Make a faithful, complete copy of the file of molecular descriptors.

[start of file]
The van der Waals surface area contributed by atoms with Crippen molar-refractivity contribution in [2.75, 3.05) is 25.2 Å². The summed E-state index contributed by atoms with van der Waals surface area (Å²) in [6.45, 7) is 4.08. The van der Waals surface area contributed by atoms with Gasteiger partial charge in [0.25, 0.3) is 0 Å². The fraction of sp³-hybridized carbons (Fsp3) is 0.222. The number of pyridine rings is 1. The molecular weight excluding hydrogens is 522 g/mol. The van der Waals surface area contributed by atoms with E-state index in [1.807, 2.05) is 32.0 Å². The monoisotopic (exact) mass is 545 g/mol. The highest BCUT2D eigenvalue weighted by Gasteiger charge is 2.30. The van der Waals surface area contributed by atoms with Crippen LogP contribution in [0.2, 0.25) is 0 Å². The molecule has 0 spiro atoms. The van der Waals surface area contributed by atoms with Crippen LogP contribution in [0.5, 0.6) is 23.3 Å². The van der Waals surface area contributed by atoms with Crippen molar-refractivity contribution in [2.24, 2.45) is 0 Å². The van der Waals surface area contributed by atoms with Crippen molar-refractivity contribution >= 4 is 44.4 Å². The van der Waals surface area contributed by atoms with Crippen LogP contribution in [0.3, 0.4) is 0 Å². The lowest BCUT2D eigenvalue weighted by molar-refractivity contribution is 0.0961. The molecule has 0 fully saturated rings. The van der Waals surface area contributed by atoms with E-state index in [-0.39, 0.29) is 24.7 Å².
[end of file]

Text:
The van der Waals surface area contributed by atoms with Crippen molar-refractivity contribution in [2.75, 3.05) is 25.2 Å². The summed E-state index contributed by atoms with van der Waals surface area (Å²) in [6.45, 7) is 4.08. The van der Waals surface area contributed by atoms with Gasteiger partial charge in [0.25, 0.3) is 0 Å². The fraction of sp³-hybridized carbons (Fsp3) is 0.222. The number of pyridine rings is 1. The molecular weight excluding hydrogens is 522 g/mol. The van der Waals surface area contributed by atoms with E-state index in [1.807, 2.05) is 32.0 Å². The monoisotopic (exact) mass is 545 g/mol. The highest BCUT2D eigenvalue weighted by Gasteiger charge is 2.30. The van der Waals surface area contributed by atoms with Crippen LogP contribution in [0.2, 0.25) is 0 Å². The molecule has 0 spiro atoms. The van der Waals surface area contributed by atoms with Crippen LogP contribution in [0.5, 0.6) is 23.3 Å². The van der Waals surface area contributed by atoms with Crippen molar-refractivity contribution in [2.24, 2.45) is 0 Å². The van der Waals surface area contributed by atoms with Crippen molar-refractivity contribution >= 4 is 44.4 Å². The van der Waals surface area contributed by atoms with Crippen LogP contribution in [0.3, 0.4) is 0 Å². The lowest BCUT2D eigenvalue weighted by molar-refractivity contribution is 0.0961. The molecule has 0 fully saturated rings. The van der Waals surface area contributed by atoms with E-state index in [-0.39, 0.29) is 24.7 Å².